This is of particular interest in light of Basten JA’s observation at [14] that contributory negligence is ‘a creature of statute in this jurisdiction’.

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Causation, causation, causation: NSW v Mikhael

In a NSW Court of Appeal decision handed down last week, New South Wales v Mikhael [2012] NSWCA 338, the causation issue once again proved to be the plaintiff’s Achilles’ heel.

This is the second time this year in which the Court of Appeal has overturned a first instance decision, whilst still upholding the trial judge’s decision on duty of care and breach (cf: Garzo v Liverpool/Campbelltown Christian School Ltd [2012] NSWCA 151, in respect of which there is a pending special leave application to the High Court).

It’s as if the Court is trying to send a message: just as in real estate terms it is important to buy a property in a good spot (‘location, location, location’) so too is causation something that plaintiffs need to consider closely before litigating.

The facts in Mikhael are interesting. A schoolboy sued the State of NSW regarding an incident in which another student (named “T” in the judgment) violently assaulted him after class. This had occurred following an argument between the plaintiff and T about 10 minutes before the end of the period. The teacher determined that by the end of the lesson things seemed to have cooled down between the two boys so did nothing further about it.

Only a few weeks prior, T had punched another student after football practice. So the duty of care in this case required the school to implement reasonable measures to avoid a foreseeable risk of T doing a similar thing again; it was unsuccessful in so doing.

The school did have in place a system for dealing with this kind of problem. Pursuant to this system, teachers at the school were in fact alerted to T’s involvement in the football-training assault. However, it was significant in the Court’s eyes that whilst the system had been followed and teachers advised, they were not told that the football practice assault occurred after only slight provocation of T. This is information with which the Court thought the teachers should have been armed but were not: breach of the school’s duty of care.

The question remained- what would the teacher of the class have done if armed with the additional piece of information that T was easily provoked? The plaintiff (as the respondent on appeal) filed a notice of contention setting out the kinds of measures the teacher could have taken: checking if T was hanging around after class waiting for a fight, escorting the plaintiff student to a position of safety and asking the plaintiff if he had any fear about T.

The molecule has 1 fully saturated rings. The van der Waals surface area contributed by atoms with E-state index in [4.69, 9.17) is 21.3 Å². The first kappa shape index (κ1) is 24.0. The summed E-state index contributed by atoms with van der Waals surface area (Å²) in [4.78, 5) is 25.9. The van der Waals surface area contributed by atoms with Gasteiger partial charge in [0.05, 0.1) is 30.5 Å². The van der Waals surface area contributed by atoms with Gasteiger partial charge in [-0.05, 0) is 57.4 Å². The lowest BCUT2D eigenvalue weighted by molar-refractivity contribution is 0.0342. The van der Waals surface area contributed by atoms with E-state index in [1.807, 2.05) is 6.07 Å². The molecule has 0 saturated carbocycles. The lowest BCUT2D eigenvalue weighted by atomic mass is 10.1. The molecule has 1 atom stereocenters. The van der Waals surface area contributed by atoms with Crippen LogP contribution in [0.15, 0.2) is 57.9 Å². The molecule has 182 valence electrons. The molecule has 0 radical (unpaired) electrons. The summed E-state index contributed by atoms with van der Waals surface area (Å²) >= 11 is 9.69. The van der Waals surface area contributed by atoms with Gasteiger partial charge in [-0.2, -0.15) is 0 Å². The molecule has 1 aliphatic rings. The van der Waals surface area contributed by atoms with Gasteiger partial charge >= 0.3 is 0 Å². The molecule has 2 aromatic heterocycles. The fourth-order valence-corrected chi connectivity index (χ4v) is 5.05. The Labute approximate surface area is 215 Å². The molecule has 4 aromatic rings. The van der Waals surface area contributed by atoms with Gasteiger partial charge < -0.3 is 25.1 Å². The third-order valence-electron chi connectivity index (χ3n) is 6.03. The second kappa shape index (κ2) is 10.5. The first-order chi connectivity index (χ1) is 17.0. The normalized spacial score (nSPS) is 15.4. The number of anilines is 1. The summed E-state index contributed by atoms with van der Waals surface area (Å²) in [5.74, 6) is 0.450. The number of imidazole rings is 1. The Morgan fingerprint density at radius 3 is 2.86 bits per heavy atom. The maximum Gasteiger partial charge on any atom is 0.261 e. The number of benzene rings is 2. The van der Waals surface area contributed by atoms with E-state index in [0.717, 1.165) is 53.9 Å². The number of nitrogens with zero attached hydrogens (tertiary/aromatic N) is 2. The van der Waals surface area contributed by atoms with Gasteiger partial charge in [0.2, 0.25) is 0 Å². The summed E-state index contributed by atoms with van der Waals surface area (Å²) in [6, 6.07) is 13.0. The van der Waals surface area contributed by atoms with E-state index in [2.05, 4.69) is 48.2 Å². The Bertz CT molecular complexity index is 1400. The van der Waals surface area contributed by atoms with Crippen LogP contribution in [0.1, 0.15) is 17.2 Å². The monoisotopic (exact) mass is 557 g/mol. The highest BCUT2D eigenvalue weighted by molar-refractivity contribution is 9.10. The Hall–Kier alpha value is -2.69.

However, the Court found that even if these steps were taken, the assault would not in all likelihood have been averted (at [110]). For example, there was no description of where or what a position of safety might be and whether this required the plaintiff to be kept separate from other students for a certain period and if so for how long. The problem was compounded by the fact that the teacher in question had not been cross-examined at the trial about whether in her opinion, these kinds of measures would have stopped T from assaulting the plaintiff. She was adequately experienced and knowledgeable, and indeed in the best position, to give such a comment.

In re-stating the relevant legal principles, the Court confirmed that the ‘but for’ test was the applicable test when considering causation under section 5D of the Civil Liability Act; even in cases of negligent omission such as the instant. Guidance was found in the High Court’s decision in Adeels Palace v Moubarak (2009) 239 CLR 420 in which an angry restaurant patron had left premises and returned with a gun that once inside, he discharged to injure the plaintiff. The plaintiff contended that the restaurant should have had more security guards on duty but the HCA found that this would not have averted the shooting in any event. They would not or could not have stopped him.

But the most important ‘take-away’ from Mikhael is that the Court (at [96] and [107]) said that the ‘but for’ test is not concerned with possibilities about what might have happened had the necessary preventative action/measures been put in place. In this case, Beazley JA (with whom Allsop P and Preston CJ of the LEC both agreed) said that the plaintiff’s causation case amounted to ‘no more than a series of possibilities’. Instead, he needed to prove that any such steps would, on the balance of probabilities, have averted the harm suffered.

An “Achilles heel” is a fatal weakness despite overall strength. A perception of overall strength will often be somewhat justified when the case on duty and breach is strong. Nevertheless, a weak case on causation can have fatal consequences.